While cross-class marriages like the one between Downtown Abbey’s Lady Sybil and the estate’s chauffeur, Tom Branson, might not be overtly scandalous anymore, the renegotiation of values they entail isn’t confined to the fictionalized 1920s.A recent study, published in the Journal of Marital and Family Therapy and conducted by psychotherapist Teresa Mc Dowell and her research team from Oregon’s Lewis and Clark College, assessed the experiences of eight American couples in which partners self-identified as being from different class backgrounds.People with advanced degrees were smarter than those who just finished four years of college.
It would be one of the factors, the level of importance would be determined by both people. Sometimes a highly successful person wants someone who is less career oriented so that partner is more available time-wise to be supportive.
Their ages ranged from early 20s to mid-60s, and couples had been living together anywhere from a year and a half to 43 years. Now that we aren’t generally born into our roles as scullery maids or earls, a wider range of factors contributes to class identity.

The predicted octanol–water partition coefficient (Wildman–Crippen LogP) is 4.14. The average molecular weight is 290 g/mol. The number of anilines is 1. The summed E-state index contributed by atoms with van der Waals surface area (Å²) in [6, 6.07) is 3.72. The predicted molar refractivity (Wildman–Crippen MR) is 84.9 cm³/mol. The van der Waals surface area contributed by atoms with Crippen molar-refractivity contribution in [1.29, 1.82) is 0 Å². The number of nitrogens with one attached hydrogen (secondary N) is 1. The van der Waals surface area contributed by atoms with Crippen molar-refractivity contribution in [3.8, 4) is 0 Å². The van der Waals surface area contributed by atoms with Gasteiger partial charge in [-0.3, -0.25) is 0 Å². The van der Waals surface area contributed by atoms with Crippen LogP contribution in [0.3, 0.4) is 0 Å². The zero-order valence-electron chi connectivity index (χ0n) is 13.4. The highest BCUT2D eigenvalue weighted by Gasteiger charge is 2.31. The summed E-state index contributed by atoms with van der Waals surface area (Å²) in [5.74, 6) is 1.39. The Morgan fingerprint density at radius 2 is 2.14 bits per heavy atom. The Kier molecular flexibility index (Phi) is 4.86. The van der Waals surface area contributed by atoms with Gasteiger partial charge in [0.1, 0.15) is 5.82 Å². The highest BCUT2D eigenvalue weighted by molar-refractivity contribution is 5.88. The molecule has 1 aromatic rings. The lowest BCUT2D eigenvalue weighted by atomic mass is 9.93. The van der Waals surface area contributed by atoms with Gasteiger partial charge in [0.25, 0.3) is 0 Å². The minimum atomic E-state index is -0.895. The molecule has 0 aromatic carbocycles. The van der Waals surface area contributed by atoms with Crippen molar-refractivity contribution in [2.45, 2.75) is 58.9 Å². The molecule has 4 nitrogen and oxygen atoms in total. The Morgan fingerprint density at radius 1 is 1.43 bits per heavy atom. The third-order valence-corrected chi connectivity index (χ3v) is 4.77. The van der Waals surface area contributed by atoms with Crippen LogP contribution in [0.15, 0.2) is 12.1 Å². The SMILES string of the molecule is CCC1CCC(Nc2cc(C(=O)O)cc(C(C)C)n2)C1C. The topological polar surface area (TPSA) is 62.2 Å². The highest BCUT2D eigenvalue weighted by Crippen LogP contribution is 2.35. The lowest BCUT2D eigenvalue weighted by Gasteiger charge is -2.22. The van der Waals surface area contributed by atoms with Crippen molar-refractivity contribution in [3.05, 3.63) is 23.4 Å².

When Mc Dowell’s team asked their participants to define “class,” they came up with pretty similar answers: “I think social class is a status you have throughout your life based on how educated you are, what you do in society, how much you earn,” said one, while another said, “It is how much education you have, how rich you are, how many people you know, and who you know.” Social scientists generally identify class as a product of “the combination of educational level, income, money, type of job, social and occupational prestige, and political power.” And, as Mc Dowell et al.
If you on the other hand are thinking of marrying someone from a different class, here are a few aspects you may wish to consider first.
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